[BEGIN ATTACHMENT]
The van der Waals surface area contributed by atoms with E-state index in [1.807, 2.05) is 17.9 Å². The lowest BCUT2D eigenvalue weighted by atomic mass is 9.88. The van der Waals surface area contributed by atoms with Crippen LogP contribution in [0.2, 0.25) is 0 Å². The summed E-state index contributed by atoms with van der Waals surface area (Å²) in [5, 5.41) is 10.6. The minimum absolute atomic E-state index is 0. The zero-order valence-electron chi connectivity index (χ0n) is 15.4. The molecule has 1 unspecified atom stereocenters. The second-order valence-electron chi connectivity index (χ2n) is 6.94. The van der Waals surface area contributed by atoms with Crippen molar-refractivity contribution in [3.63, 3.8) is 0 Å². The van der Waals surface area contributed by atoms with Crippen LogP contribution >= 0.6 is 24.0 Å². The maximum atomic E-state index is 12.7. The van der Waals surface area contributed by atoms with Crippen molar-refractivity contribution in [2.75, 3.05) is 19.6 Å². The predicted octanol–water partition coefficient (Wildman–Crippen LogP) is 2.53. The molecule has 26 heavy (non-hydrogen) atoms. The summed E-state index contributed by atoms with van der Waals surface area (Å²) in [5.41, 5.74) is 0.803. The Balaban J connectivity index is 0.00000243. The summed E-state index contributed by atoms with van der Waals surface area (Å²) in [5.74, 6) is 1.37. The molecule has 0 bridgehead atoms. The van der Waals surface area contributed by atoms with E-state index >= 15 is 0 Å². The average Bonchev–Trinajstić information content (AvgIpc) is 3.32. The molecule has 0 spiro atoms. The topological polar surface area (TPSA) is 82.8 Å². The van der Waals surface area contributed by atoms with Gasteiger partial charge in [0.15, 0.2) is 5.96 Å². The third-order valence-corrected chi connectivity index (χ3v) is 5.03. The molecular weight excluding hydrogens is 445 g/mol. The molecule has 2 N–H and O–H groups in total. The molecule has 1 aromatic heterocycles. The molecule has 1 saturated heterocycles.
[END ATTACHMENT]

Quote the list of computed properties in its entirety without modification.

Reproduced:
The van der Waals surface area contributed by atoms with E-state index in [1.807, 2.05) is 17.9 Å². The lowest BCUT2D eigenvalue weighted by atomic mass is 9.88. The van der Waals surface area contributed by atoms with Crippen LogP contribution in [0.2, 0.25) is 0 Å². The summed E-state index contributed by atoms with van der Waals surface area (Å²) in [5, 5.41) is 10.6. The minimum absolute atomic E-state index is 0. The zero-order valence-electron chi connectivity index (χ0n) is 15.4. The molecule has 1 unspecified atom stereocenters. The second-order valence-electron chi connectivity index (χ2n) is 6.94. The van der Waals surface area contributed by atoms with Crippen molar-refractivity contribution in [3.63, 3.8) is 0 Å². The van der Waals surface area contributed by atoms with Crippen LogP contribution >= 0.6 is 24.0 Å². The maximum atomic E-state index is 12.7. The van der Waals surface area contributed by atoms with Crippen molar-refractivity contribution in [2.75, 3.05) is 19.6 Å². The predicted octanol–water partition coefficient (Wildman–Crippen LogP) is 2.53. The molecule has 26 heavy (non-hydrogen) atoms. The summed E-state index contributed by atoms with van der Waals surface area (Å²) in [5.41, 5.74) is 0.803. The Balaban J connectivity index is 0.00000243. The summed E-state index contributed by atoms with van der Waals surface area (Å²) in [5.74, 6) is 1.37. The molecule has 0 bridgehead atoms. The van der Waals surface area contributed by atoms with E-state index >= 15 is 0 Å². The average Bonchev–Trinajstić information content (AvgIpc) is 3.32. The molecule has 0 spiro atoms. The topological polar surface area (TPSA) is 82.8 Å². The van der Waals surface area contributed by atoms with Gasteiger partial charge in [0.15, 0.2) is 5.96 Å². The third-order valence-corrected chi connectivity index (χ3v) is 5.03. The molecular weight excluding hydrogens is 445 g/mol. The molecule has 2 N–H and O–H groups in total. The molecule has 1 aromatic heterocycles. The molecule has 1 saturated heterocycles.